How Infections Are Spread
Contaminated water or food accounted for many epidemics in earlier times. Public health measures changed all that. Today infections are spread in the following ways:
- First: Respiratory infections are mainly spread by secretions from a sick child's nose, mouth, and eyes. When a well child gets these secretions on his hands and then touches his nose or eyes, a new infection begins. Toddlers are especially good at spreading colds because of their habits of touching and mouthing everything in sight.
- Second: Diarrhea is usually spread by contamination of the hands or other objects with feces. Unlike urine, which is usually sterile, bowel movements contain millions of bacteria.
- Third: Even today, some foods contain bacteria that cause diarrhea. Over half of raw chicken and turkey are contaminated. Safe preparation is a challenge.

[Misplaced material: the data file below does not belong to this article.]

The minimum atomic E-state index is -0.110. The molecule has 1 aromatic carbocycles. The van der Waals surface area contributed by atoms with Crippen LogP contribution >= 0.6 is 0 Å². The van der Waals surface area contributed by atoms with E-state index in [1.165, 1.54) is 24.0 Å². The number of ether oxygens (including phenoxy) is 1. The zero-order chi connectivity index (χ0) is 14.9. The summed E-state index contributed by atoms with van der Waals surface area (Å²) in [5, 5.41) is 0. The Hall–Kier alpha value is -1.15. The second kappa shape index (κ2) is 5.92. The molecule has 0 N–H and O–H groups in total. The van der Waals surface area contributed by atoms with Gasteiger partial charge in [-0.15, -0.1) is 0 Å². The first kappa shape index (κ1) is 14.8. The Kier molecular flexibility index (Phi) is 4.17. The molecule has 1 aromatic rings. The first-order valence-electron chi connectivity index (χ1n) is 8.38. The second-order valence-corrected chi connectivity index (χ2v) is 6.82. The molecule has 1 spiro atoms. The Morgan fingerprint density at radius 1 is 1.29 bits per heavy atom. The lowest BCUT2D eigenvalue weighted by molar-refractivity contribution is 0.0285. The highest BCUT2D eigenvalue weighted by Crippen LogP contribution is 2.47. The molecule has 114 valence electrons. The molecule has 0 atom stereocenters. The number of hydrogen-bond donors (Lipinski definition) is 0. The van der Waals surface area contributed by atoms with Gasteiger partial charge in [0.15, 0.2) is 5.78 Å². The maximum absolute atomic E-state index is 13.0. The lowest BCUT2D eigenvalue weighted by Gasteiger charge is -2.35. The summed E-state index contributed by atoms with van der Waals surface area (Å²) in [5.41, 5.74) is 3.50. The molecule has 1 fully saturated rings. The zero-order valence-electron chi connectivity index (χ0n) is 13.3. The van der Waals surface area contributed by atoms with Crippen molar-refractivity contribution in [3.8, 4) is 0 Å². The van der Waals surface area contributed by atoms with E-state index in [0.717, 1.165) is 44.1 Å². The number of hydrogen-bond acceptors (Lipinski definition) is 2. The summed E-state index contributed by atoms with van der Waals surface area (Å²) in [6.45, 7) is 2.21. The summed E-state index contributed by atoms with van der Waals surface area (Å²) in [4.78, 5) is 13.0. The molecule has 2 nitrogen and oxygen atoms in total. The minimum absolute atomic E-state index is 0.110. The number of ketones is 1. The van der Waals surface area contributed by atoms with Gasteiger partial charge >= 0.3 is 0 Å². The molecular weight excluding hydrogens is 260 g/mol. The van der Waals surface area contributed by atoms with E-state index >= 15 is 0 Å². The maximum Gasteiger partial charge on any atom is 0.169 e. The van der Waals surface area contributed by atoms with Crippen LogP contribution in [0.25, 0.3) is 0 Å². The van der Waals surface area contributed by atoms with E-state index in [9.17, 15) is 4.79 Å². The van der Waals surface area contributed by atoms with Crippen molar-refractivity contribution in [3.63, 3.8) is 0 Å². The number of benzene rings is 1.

- Fourth: Fluid from sores, such as chicken pox and fever blisters is contagious. However, most red rashes without a fluid discharge are not contagious.
One final note: many serious infections are not contagious. Examples are urinary tract, sinus, ear, lymph node, and bloodstream infections.
Disclaimer: This information is not intended to be a substitute for professional medical advice. It is provided for educational purposes only. You assume full responsibility for how you choose to use this information.
Author and Senior Reviewer: Barton D. Schmitt, M.D. FAAP
Last Review: 6/1/2008
Last Revised: 6/1/2000
Copyright 1994-2008 Barton Schmitt, M.D. Parent Advice Messages.